Thanks for a super-interesting series!

    Does this mean that if connection A uses a persistent session, and subscribes to topic B and C and then disconnects – and messages continue to flow to B and C, will the client upon reconnection receive the messages in the order they were sent regardless of topic or not?

    In short, is queued messages awaiting the client stored on session-level or on topic-level?


    1. Hi Daniel,

      this is a great question!

      The MQTT 3.1.1 specification states that all topics must be ordered topics. (see That means, the message ordering must be guaranteed for a topic.

      If you want ordered messages per client, you can set “messages.maxInflight” to the value 1 in the file of HiveMQ 2. This guarantees that all messages are sent ordered.

      Hope this helps!

      Dominik from the HiveMQ Team

  2. Sachin S Sashital says:

    Is it possible to access the (pending) persisted messages for disconnected client connection, or even their count etc., via the plugin APIs ? I couldn’t directed find anything from the documentation.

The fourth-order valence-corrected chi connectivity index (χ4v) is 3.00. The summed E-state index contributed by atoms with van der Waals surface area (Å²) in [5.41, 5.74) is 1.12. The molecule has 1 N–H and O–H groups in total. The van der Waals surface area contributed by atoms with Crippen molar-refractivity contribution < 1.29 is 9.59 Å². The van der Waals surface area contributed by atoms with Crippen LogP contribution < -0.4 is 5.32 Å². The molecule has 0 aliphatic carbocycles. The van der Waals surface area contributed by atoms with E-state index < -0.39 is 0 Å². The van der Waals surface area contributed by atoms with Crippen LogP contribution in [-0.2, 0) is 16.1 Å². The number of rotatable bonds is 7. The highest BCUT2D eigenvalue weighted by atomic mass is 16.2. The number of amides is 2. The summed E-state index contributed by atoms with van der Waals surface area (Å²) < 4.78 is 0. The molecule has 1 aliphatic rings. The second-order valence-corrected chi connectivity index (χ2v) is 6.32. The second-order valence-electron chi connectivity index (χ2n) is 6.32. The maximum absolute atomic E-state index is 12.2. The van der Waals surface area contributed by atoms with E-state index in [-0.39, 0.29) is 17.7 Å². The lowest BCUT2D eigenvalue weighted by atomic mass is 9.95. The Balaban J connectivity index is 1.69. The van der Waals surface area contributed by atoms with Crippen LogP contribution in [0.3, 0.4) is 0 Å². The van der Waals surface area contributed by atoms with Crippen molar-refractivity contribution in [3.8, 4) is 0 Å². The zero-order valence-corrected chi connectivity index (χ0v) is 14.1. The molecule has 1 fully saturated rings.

1. Sachin S Sashital says:

      Also, can we get information via any APIs, about the persisted messages per topic for offline clients ? I am asking because this is required when we write a plugin that will do push notifications for undelivered messages, for a Chat application, for example.

    2. Hi Sachin,

      this is currently not possible but is scheduled for a later feature version this year together with many other plugin API goodies.

      Dominik from the HiveMQ Team

  3. triawan says:

    very interested !
    but could you, to show a real implementation in a source code ? like as when use persistent session is true or false ? and what are differences between when use LWT flag ? and how to debug the clientId, and session ? many thanks before

    1. Hi Triawan,

      you can find implementation examples for all popular programming languages in our MQTT Client Library Encyclopedia. You can find it here:

      All the best,
      Dominik from the HiveMQ Team

  4. Thorsten says:

    Hi ,
    I just want to say a big Thank You for this blog. This is by far the best introduction to MQTT I have found. It has answered most of my Newbie questions in a short time.

    1. Hi Thorsten,

      thanks so much for the kind words. Glad to hear you enjoyed the series.

      All the best,